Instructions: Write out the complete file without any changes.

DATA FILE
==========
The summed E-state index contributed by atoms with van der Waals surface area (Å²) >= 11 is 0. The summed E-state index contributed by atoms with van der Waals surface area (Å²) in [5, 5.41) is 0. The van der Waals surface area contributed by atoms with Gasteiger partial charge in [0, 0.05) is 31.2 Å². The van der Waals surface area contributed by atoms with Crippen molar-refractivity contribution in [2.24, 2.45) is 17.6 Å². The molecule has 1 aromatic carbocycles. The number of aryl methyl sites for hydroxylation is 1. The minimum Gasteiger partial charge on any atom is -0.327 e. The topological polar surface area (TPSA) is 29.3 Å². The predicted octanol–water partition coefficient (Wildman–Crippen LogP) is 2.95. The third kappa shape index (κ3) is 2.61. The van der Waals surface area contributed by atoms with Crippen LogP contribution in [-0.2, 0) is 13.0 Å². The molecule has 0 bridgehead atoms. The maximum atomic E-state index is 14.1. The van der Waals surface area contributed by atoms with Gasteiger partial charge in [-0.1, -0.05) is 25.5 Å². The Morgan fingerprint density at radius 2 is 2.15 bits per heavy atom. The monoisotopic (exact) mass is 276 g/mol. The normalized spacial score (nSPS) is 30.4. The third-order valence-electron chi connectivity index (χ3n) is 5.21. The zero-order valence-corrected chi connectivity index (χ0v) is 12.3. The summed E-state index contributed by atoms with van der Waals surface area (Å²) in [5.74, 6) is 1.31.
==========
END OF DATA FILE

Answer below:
The summed E-state index contributed by atoms with van der Waals surface area (Å²) >= 11 is 0. The summed E-state index contributed by atoms with van der Waals surface area (Å²) in [5, 5.41) is 0. The van der Waals surface area contributed by atoms with Gasteiger partial charge in [0, 0.05) is 31.2 Å². The van der Waals surface area contributed by atoms with Crippen molar-refractivity contribution in [2.24, 2.45) is 17.6 Å². The molecule has 1 aromatic carbocycles. The number of aryl methyl sites for hydroxylation is 1. The minimum Gasteiger partial charge on any atom is -0.327 e. The topological polar surface area (TPSA) is 29.3 Å². The predicted octanol–water partition coefficient (Wildman–Crippen LogP) is 2.95. The third kappa shape index (κ3) is 2.61. The van der Waals surface area contributed by atoms with Crippen LogP contribution in [-0.2, 0) is 13.0 Å². The molecule has 0 bridgehead atoms. The maximum atomic E-state index is 14.1. The van der Waals surface area contributed by atoms with Gasteiger partial charge in [-0.1, -0.05) is 25.5 Å². The Morgan fingerprint density at radius 2 is 2.15 bits per heavy atom. The monoisotopic (exact) mass is 276 g/mol. The normalized spacial score (nSPS) is 30.4. The third-order valence-electron chi connectivity index (χ3n) is 5.21. The zero-order valence-corrected chi connectivity index (χ0v) is 12.3. The summed E-state index contributed by atoms with van der Waals surface area (Å²) in [5.74, 6) is 1.31.